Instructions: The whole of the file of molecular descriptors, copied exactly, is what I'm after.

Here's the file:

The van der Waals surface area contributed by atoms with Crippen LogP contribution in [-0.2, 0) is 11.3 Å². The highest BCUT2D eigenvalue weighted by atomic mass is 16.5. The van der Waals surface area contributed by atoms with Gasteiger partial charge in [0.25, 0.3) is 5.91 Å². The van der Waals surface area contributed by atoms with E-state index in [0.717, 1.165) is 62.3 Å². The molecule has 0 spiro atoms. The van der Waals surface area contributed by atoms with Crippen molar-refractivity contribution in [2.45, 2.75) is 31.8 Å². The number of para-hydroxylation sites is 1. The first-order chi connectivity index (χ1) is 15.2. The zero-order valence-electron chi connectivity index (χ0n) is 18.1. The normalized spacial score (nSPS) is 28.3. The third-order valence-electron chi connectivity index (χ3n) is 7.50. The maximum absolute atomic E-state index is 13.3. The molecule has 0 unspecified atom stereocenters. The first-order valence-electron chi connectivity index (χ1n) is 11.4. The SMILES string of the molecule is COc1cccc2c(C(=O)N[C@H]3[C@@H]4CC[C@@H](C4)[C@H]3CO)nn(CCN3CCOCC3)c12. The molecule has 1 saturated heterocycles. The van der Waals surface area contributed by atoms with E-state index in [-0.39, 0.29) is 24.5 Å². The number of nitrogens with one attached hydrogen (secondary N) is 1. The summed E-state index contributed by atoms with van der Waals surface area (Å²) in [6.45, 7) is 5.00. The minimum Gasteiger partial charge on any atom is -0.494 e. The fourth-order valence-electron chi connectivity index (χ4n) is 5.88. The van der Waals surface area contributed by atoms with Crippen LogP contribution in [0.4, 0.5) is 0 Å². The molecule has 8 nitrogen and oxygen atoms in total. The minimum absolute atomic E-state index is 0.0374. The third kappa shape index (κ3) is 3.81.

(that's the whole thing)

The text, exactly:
The van der Waals surface area contributed by atoms with Crippen LogP contribution in [-0.2, 0) is 11.3 Å². The highest BCUT2D eigenvalue weighted by atomic mass is 16.5. The van der Waals surface area contributed by atoms with Gasteiger partial charge in [0.25, 0.3) is 5.91 Å². The van der Waals surface area contributed by atoms with E-state index in [0.717, 1.165) is 62.3 Å². The molecule has 0 spiro atoms. The van der Waals surface area contributed by atoms with Crippen molar-refractivity contribution in [2.45, 2.75) is 31.8 Å². The number of para-hydroxylation sites is 1. The first-order chi connectivity index (χ1) is 15.2. The zero-order valence-electron chi connectivity index (χ0n) is 18.1. The normalized spacial score (nSPS) is 28.3. The third-order valence-electron chi connectivity index (χ3n) is 7.50. The maximum absolute atomic E-state index is 13.3. The molecule has 0 unspecified atom stereocenters. The first-order valence-electron chi connectivity index (χ1n) is 11.4. The SMILES string of the molecule is COc1cccc2c(C(=O)N[C@H]3[C@@H]4CC[C@@H](C4)[C@H]3CO)nn(CCN3CCOCC3)c12. The molecule has 1 saturated heterocycles. The van der Waals surface area contributed by atoms with E-state index in [-0.39, 0.29) is 24.5 Å². The number of nitrogens with one attached hydrogen (secondary N) is 1. The summed E-state index contributed by atoms with van der Waals surface area (Å²) in [6.45, 7) is 5.00. The minimum Gasteiger partial charge on any atom is -0.494 e. The fourth-order valence-electron chi connectivity index (χ4n) is 5.88. The van der Waals surface area contributed by atoms with Crippen LogP contribution in [0.4, 0.5) is 0 Å². The molecule has 8 nitrogen and oxygen atoms in total. The minimum absolute atomic E-state index is 0.0374. The third kappa shape index (κ3) is 3.81.